Do a quick Google or Yahoo search of any historical figure, event, or geographical location.
The top search results for topics such as Ronald Reagan, the Olympics and Machu Picchu will include a link to a Wikipedia entry. Those results provide a door to a seemingly endless stream of information and links.
“I’ve always liked the Wikipedia rabbit-hole concept,” said Lamar Salter, a freelance journalist. “A simple search on a TV character or popular song can somehow lead you through pages and pages of content, and before you know it you’re looking up background information about the tomb of an Egyptian pharaoh.”
Wikipedia, the leading online encyclopedia, is updated by a network of millions of contributors.
A “wiki” is nothing more than a website that allows users to collaboratively create, edit and structure content. It’s the best example of information crowdsourcing. Experts and others with general interest in certain topics come together to update entries and draft new ones.
Wikipedia isn’t the only “wiki” out there, although it’s clearly the most popular. Check out WikiTravel, WikiHow, or WikiBooks for good examples.
In the college classroom, Wikipedia is panned as a hack source of information. College professors return papers with big red lines through any reference to Wikipedia entries.
I used to struggle with allowing my students to use Wikipedia for research. Do I deny requests to use Wikipedia when doing research, or do I leave open the door to 4.8 million encyclopedia entries?
Truth is, I allow my students to use Wikipedia, but there’s a catch. I don’t let students cite Wikipedia, and I still red-pen references to Wikipedia. But about five years ago, I started encouraging my students to use Wikipedia to kick-start research projects.
1. They’re using it anyway. Students might not be citing Wikipedia entries, but that won’t stop them from reading and paraphrasing entries. We know students use it as a tool for learning more about subjects. Better that I teach them how to critically analyze Wikipedia as an information source than repeating the “Wikipedia is evil” mantra.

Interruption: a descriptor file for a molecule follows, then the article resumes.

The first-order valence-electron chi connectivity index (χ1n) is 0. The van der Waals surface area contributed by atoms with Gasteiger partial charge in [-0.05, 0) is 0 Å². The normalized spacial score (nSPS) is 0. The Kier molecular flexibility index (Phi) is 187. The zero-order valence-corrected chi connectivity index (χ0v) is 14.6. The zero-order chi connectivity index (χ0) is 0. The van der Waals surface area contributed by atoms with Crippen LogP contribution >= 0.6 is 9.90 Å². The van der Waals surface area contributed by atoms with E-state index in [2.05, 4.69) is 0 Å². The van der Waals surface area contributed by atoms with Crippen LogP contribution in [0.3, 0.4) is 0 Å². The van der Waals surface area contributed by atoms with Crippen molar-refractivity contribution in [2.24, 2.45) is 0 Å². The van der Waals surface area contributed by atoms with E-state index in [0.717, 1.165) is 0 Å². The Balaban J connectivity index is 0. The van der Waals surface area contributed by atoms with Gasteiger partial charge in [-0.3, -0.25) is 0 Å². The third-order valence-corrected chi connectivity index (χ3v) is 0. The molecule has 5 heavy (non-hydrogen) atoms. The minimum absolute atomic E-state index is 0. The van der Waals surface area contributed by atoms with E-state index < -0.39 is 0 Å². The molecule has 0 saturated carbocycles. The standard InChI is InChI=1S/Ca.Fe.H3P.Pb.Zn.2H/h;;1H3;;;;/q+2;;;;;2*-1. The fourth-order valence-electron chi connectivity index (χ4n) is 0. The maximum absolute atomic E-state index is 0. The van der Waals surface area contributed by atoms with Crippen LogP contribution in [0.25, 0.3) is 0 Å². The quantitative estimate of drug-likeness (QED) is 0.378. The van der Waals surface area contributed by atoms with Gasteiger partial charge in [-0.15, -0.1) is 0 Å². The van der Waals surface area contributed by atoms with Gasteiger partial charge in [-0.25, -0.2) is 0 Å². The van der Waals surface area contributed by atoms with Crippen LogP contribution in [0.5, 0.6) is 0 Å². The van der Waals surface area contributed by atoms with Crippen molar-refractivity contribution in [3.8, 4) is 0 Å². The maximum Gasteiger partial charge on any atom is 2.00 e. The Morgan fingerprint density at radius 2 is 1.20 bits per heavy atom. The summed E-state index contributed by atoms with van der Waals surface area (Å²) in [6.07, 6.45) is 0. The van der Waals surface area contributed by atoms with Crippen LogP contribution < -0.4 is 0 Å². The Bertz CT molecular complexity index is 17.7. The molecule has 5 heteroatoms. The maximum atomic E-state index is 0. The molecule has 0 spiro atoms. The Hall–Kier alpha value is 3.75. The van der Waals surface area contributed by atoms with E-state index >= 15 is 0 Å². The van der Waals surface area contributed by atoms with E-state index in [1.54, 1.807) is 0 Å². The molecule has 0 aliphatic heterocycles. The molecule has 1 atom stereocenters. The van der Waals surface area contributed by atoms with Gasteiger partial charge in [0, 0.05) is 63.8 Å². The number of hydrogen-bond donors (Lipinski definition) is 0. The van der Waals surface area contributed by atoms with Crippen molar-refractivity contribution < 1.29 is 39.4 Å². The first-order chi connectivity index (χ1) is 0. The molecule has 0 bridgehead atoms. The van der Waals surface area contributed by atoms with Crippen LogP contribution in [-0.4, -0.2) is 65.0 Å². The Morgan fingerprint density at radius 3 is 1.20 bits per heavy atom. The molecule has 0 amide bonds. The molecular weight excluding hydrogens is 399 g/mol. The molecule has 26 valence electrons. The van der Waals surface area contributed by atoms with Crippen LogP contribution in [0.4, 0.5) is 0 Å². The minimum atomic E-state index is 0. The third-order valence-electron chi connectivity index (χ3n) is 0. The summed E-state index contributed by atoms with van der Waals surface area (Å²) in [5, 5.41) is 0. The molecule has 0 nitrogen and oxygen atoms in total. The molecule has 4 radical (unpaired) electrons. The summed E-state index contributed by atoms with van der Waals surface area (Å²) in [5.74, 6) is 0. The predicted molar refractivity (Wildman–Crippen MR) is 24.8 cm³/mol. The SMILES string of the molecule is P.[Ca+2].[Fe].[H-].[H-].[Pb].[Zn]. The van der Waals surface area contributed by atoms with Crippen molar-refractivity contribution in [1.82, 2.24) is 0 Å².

I teach my students “C-R-A-P detection” skills, developed by social media critic Howard Rheingold. These skills include asking questions about currency (is the information up-to-date), reliability (are references and sources included), authority (who are the creators and are they reputable), and purpose (is the information biased).
2. Most of the information on Wikipedia is accurate. The entries are usually more current than other sources. Wikipedia makes a concentrated effort on checking the accuracy of entries and credibility of contributors. “I’ve grown to respect [Wikipedia’s] focused efforts on user accountability and accuracy, even going as far as banning ISPs that add misleading or dubious content,” Salter added.
3. Wikipedia entries use references and external links. A student was in my office and mentioned a theory I didn’t recognize. Without skipping a beat, I found the Wikipedia entry, read the first two sentences, and scrolled to the bottom to find links to other entries,and links and references to original studies. With just a few clicks, my student found a dozen credible and current sources.
A version of this blog entry appear in the Sunday, June 7, 2015 "Connected" section of the Youngstown Vindicator newspaper.
Dr. Adam C. Earnheardt is special assistant to the provost and professor of communication in the department of communication at Youngstown State University in Youngstown, OH, USA where he also directs the graduate program in professional communication. He researches and writes on a variety of topics including communication technologies, relationships, and sports (with an emphasis on fandom). His work has appeared in Mahoning Matters as well as The Vindicator and Tribune-Chronicle newspapers.